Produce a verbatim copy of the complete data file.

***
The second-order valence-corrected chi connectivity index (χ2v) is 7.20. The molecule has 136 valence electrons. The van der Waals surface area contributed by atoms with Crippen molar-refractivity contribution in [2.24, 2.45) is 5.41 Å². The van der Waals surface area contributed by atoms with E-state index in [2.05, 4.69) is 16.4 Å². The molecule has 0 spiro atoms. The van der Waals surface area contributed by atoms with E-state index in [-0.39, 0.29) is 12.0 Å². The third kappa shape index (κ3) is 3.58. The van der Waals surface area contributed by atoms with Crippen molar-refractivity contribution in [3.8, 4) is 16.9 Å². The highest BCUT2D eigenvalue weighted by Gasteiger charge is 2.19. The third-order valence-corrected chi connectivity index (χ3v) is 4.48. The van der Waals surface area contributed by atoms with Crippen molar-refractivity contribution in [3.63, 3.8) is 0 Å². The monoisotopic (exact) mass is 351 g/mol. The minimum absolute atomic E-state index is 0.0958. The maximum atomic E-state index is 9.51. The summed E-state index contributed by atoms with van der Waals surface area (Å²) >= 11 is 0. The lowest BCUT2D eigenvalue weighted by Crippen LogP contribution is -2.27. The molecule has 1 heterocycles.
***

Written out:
The second-order valence-corrected chi connectivity index (χ2v) is 7.20. The molecule has 136 valence electrons. The van der Waals surface area contributed by atoms with Crippen molar-refractivity contribution in [2.24, 2.45) is 5.41 Å². The van der Waals surface area contributed by atoms with E-state index in [2.05, 4.69) is 16.4 Å². The molecule has 0 spiro atoms. The van der Waals surface area contributed by atoms with E-state index in [-0.39, 0.29) is 12.0 Å². The third kappa shape index (κ3) is 3.58. The van der Waals surface area contributed by atoms with Crippen molar-refractivity contribution in [3.8, 4) is 16.9 Å². The highest BCUT2D eigenvalue weighted by Gasteiger charge is 2.19. The third-order valence-corrected chi connectivity index (χ3v) is 4.48. The van der Waals surface area contributed by atoms with Crippen molar-refractivity contribution in [3.63, 3.8) is 0 Å². The monoisotopic (exact) mass is 351 g/mol. The minimum absolute atomic E-state index is 0.0958. The maximum atomic E-state index is 9.51. The summed E-state index contributed by atoms with van der Waals surface area (Å²) >= 11 is 0. The lowest BCUT2D eigenvalue weighted by Crippen LogP contribution is -2.27. The molecule has 1 heterocycles.